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dc.contributor.authorPärssinen, Olavi
dc.contributor.authorSoh, Zhi Da
dc.contributor.authorTan, Chuen‐Seng
dc.contributor.authorLanca, Carla
dc.contributor.authorKauppinen, Markku
dc.contributor.authorSaw, Seang‐Mei
dc.date.accessioned2020-07-31T04:49:46Z
dc.date.available2020-07-31T04:49:46Z
dc.date.issued2021
dc.identifier.citationPärssinen, O., Soh, Z. D., Tan, C., Lanca, C., Kauppinen, M., & Saw, S. (2021). Comparison of myopic progression in Finnish and Singaporean children. <i>Acta Ophthalmologica</i>, <i>99</i>(2), 171-180. <a href="https://doi.org/10.1111/aos.14545" target="_blank">https://doi.org/10.1111/aos.14545</a>
dc.identifier.otherCONVID_41668833
dc.identifier.urihttps://jyx.jyu.fi/handle/123456789/71296
dc.description.abstractPurpose To compare 3-year myopic progression between Finnish and Singaporean children. Methods Myopic progression was compared between 9-year-old (mean age 9.7 ± 0.4 years, n = 92) and 11-year-old (mean age 11.7 ± 0.4 years, n = 144) Finnish (Finnish RCT) children and Singaporean children matched by age and refraction (SCORMMatched, n = 403) and 7- to 8-year-old Singaporean children matched only by refraction (SCORM Young, n = 186). Spherical equivalent (SE) was between −0.50 and −3.00 D. Refraction with cycloplegia was controlled annually for 3 years. Information on parental myopia, mother’s education, time spent on near-work and outdoor time was gathered by parental questionnaire. Results Three-year myopic progression was −2.08 ± 0.96 D and −1.30 ± 0.69 D in the Finnish RCT and Singaporean SCORM Matched 9-year-olds, respectively, and −1.34 ± 0.78 D, and −0.52 ± 0.44 D in the 11-year-olds, respectively (p < 0.001 between all groups). Myopic progression was fastest (−2.69 ± 0.89 D) in the SCORM 7-year-olds and similar between the SCORM Matched 9-year-olds and Finnish RCT 11-year-olds (p = 0.55). The Finnish RCT and SCORM Matched children showed significant differences in both daily near-work time (1.8 ± 1.0 versus 3.4 ± 1.9 hours per day, p < 0.001) and outdoor time (2.6 ± 0.9 versus 0.5 ± 0.4 hours per day, p < 0.001). These differences did not, however, explain the differences in myopic progression between the groups. More time spent outdoors was associated with less myopic progression in the Finnish RCT (r = 0.17, p = 0.009) group only. In the whole materials, greater myopic progression was associated with younger age at baseline (p < 0.001), younger age was associated with mother’s higher education (p < 0.001), and mothers higher education was associated with myopia in both parents (p < 0.001). Conclusion Age at baseline was the most significant factor associated with myopic progression. However, at the same age and with the same initial refraction, the Finnish and Singaporean children showed different myopic progression. This result remains unexplained. Thus, age of myopia onset should be considered when comparing myopic progression between different samples and conducting treatment trials. Parental myopia may be a weak indicator of heredity of myopia.en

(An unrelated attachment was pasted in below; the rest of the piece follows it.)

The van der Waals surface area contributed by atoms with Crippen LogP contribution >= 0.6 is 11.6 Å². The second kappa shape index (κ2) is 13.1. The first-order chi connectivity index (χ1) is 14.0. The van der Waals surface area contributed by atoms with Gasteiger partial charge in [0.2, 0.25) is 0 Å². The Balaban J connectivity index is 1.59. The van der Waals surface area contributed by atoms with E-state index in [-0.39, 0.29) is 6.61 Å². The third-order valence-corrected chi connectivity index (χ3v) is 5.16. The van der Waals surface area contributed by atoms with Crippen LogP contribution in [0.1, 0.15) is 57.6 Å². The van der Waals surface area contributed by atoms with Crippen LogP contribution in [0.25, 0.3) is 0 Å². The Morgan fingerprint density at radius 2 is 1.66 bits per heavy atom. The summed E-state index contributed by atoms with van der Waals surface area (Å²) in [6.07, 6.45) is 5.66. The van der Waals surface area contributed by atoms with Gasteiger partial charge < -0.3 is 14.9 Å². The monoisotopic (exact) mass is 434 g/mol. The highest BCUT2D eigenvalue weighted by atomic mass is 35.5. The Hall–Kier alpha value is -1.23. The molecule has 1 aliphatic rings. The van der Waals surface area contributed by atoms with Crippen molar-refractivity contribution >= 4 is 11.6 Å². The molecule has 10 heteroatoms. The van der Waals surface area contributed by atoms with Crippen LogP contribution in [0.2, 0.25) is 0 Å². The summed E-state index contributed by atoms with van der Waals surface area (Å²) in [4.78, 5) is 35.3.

dc.format.mimetypeapplication/pdf
dc.languageeng
dc.language.isoeng
dc.publisherWiley-Blackwell
dc.relation.ispartofseriesActa Ophthalmologica
dc.rightsCC BY-NC-ND 4.0
dc.subject.otherSingapore
dc.subject.otherSuomi
dc.subject.othermyopia progression
dc.subject.othernear work
dc.subject.otheroutdoors
dc.subject.otherage of baseline
dc.subject.otherFinland
dc.titleComparison of myopic progression in Finnish and Singaporean children
dc.typearticle
dc.identifier.urnURN:NBN:fi:jyu-202007315444
dc.contributor.laitosLiikuntatieteellinen tiedekuntafi
dc.contributor.laitosFaculty of Sport and Health Sciencesen
dc.contributor.oppiaineGerontologia ja kansanterveysfi
dc.contributor.oppiaineGerontology and Public Healthen
dc.type.urihttp://purl.org/eprint/type/JournalArticle
dc.description.reviewstatuspeerReviewed
dc.format.pagerange171-180
dc.relation.issn1755-375X
dc.relation.numberinseries2
dc.relation.volume99
dc.type.versionpublishedVersion
dc.rights.copyright© 2020 The Authors. Acta Ophthalmologica published by John Wiley & Sons Ltd on behalf of Acta Ophthalmologica Scandinavica Foundation
dc.rights.accesslevelopenAccessfi
dc.subject.ysolikinäköisyys
dc.subject.ysolapset (ikäryhmät)
dc.subject.ysoikä
dc.subject.ysotaittovirheet
dc.format.contentfulltext
jyx.subject.urihttp://www.yso.fi/onto/yso/p5995
jyx.subject.urihttp://www.yso.fi/onto/yso/p4354
jyx.subject.urihttp://www.yso.fi/onto/yso/p1229
jyx.subject.urihttp://www.yso.fi/onto/yso/p5994
dc.rights.urlhttps://creativecommons.org/licenses/by-nc-nd/4.0/
dc.relation.doi10.1111/aos.14545
jyx.fundinginformationThe Finnish Eye Foundation, The Evald and Hilda Nissi Foundation, Singapore Ministry of Health’s National Medical Research Council (NMRC), Grant Number: Singapore‐NMRC/0695/2002


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